The Magic Number 5

Okay I am going to say it…I really don’t like kids. I know that sounds bad, but let me explain. I love children. I love to watch them grow and learn. I have the ability to understand how their little brains work and to help them sense of things. They have awesome cuddles and sometimes they can be so irresistible. But I cannot stand whining, crying, temper tantrums, snot, motor mouths, and kids who ask questions faster than you can answer them for no reason. And in the spirit of going back to school for all of you moms who are thinking the same thing I just said, this post is about educating our little…angels.

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I get a lot of questions about education and how to teach kids certain things. My students’ parents always call me to ask me homework questions even when their child is not in my class. I find this interesting since I’ve been known as Ms. Cutthroat instead of Ms. Cutno. Obviously, I am not always their favorite teacher, but I know how to get the job done. Don’t know why they would be afraid of somebody who isn’t even 5 feet tall anyway (hehe).

So anyway, if you have a little one at home, this may help you. It is never too late to make sure your child has grasped these key things. I call it The Magic Number 5.

1. THE ALPHABET: Your child should understand that the alphabet consists of 26 letters. They should know how to identify and write all of them. Teach them the sounds of each. They should be able to identify the sounds as quickly as they can identify the letters. From there, they should know how to put multiple sounds together. In education, we call these chunks and blends and word families. There are tons of activities for these things all over the internet and Pinterest. My son loves Super Why, which is a cartoon that teaches all of these skills to help children read. Another good resource is Starfall. It is a website and an app. Every pre-k and kindergarten teacher uses this site.

2. SIGHT WORDS: So important! Introducing kids to these early is helpful. These are words that can be read from memorization. These words are the most commonly used. If your child is having difficulty learning phonics, teaching them to recognize these words can give them confidence when reading. At least there are some guaranteed words on a page that they can read. These too can be found all over the internet and are listed by grade. Don’t limit your child to the age appropriate words. It’s never too early to teach these. I used to give grades for being able to identify these words orally. It was a good way to boost students grades when I was forced to use other stupid assessments I didn’t agree with. There is an app called Endless Reader that my son loves, but beware because the characters on this game are completely crazy monsters who have my child acting like he is on a constant sugar high. Another app that is great is simply called Sight Words. It has great games that kids like, too.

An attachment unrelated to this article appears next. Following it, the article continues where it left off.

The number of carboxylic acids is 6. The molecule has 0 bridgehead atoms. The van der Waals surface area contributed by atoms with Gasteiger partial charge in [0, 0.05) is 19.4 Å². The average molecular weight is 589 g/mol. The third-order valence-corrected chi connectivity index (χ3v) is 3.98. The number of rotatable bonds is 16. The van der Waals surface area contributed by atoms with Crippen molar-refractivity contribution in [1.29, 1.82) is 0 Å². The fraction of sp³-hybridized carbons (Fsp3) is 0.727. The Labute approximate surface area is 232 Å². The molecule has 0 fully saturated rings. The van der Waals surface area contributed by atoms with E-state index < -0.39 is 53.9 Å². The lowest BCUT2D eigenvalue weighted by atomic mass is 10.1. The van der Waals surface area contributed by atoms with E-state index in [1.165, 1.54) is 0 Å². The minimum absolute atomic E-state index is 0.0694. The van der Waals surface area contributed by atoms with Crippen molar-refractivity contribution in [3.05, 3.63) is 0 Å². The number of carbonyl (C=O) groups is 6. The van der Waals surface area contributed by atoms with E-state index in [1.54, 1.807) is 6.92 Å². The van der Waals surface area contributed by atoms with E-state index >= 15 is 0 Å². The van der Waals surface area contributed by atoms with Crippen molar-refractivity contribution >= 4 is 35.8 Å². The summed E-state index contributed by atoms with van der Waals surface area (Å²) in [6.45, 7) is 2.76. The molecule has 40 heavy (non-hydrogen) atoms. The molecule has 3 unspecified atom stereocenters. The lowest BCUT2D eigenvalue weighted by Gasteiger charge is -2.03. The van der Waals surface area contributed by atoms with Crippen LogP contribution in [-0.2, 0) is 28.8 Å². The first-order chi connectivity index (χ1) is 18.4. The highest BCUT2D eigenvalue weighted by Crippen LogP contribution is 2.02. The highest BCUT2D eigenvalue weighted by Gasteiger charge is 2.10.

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3. NUMBERS: Like the alphabet this has to be taught with fidelity. Some kids are better at math than reading and will grasp this quickly, but others wont. Teach your child the basic numerals 0-9. Have them practice counting and writing numbers. Count by two’s, three’s, etc. Use things to count like coins, beans, candy, toys or anything you have around the house. Do activities like grab a handful of an object and guess how many you have then count them. Count from any number. Children need to be able to continue counting from any number. Ask questions like what number comes before 5 and after 5. Number sense is sooooo important. Kids can’t begin to add and subtract numbers until they truly understand value. And without knowing value a calculator is a useless tool.  Exactly how much is 5? It is more than 3 but a lot less than 100. Endless Numbers is another one of those monster apps that is great.

4. MENTAL MATH and OPERATIONS: Once a child masters number sense, they will be great at mental math. I have seen so many kids struggle with counting on their fingers (and adults). One thing I do agree with Common Core on is teaching kids strategies to be able to quickly compute. Children should be able to quickly add and subtract numbers in their heads. There are many activities you can do with dice and playing cards. You can find these on Pinterest.

You can’t really find the answers to a math problem unless you understand what the operations mean. You would be surprised how many kids can’t express what it means to add, subtract, multiply, or divide. If you don’t understand this when you leave elementary school you are screwed when you get to algebra.

5. BRAINS and COMMON SENSE: If you teach your child anything you will be exercising their brains, but don’t forget the common sense. Teach them to think through problems and let them make decisions and mistakes. The best way to make

sure your child is unsuccessful in school is to not let them think for themselves. It only takes a couple of times of being wrong to shut a child down. Once they feel like they aren’t as smart as others they will stop trying. Give them plenty of opportunities to be wrong and learn from mistakes at home. And let them lose! A little disappointment in the comfort of your own home can prepare you for the horrible world of your peers.  Gotta have tough skin these days!

Whew! I am a rusty teacher. That took me a long time! I hope this has been helpful to someone because my brain hurts!!!!

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